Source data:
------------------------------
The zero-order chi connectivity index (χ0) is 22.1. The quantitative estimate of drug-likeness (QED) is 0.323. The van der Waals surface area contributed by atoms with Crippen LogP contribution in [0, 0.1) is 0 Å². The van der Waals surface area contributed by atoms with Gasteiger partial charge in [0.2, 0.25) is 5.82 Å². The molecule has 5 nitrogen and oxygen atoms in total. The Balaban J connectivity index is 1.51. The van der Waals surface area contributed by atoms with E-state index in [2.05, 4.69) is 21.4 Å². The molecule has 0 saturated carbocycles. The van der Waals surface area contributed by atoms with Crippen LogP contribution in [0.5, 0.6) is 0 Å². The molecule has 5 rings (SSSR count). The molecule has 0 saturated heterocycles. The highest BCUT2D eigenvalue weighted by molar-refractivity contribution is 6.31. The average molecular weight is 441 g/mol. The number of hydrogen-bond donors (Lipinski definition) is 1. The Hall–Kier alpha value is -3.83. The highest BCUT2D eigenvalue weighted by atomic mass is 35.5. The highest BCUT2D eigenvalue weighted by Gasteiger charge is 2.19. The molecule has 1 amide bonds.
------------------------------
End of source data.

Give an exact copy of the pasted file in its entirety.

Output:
The zero-order chi connectivity index (χ0) is 22.1. The quantitative estimate of drug-likeness (QED) is 0.323. The van der Waals surface area contributed by atoms with Crippen LogP contribution in [0, 0.1) is 0 Å². The van der Waals surface area contributed by atoms with Gasteiger partial charge in [0.2, 0.25) is 5.82 Å². The molecule has 5 nitrogen and oxygen atoms in total. The Balaban J connectivity index is 1.51. The van der Waals surface area contributed by atoms with E-state index in [2.05, 4.69) is 21.4 Å². The molecule has 0 saturated carbocycles. The van der Waals surface area contributed by atoms with Crippen LogP contribution in [0.5, 0.6) is 0 Å². The molecule has 5 rings (SSSR count). The molecule has 0 saturated heterocycles. The highest BCUT2D eigenvalue weighted by molar-refractivity contribution is 6.31. The average molecular weight is 441 g/mol. The number of hydrogen-bond donors (Lipinski definition) is 1. The Hall–Kier alpha value is -3.83. The highest BCUT2D eigenvalue weighted by atomic mass is 35.5. The highest BCUT2D eigenvalue weighted by Gasteiger charge is 2.19. The molecule has 1 amide bonds.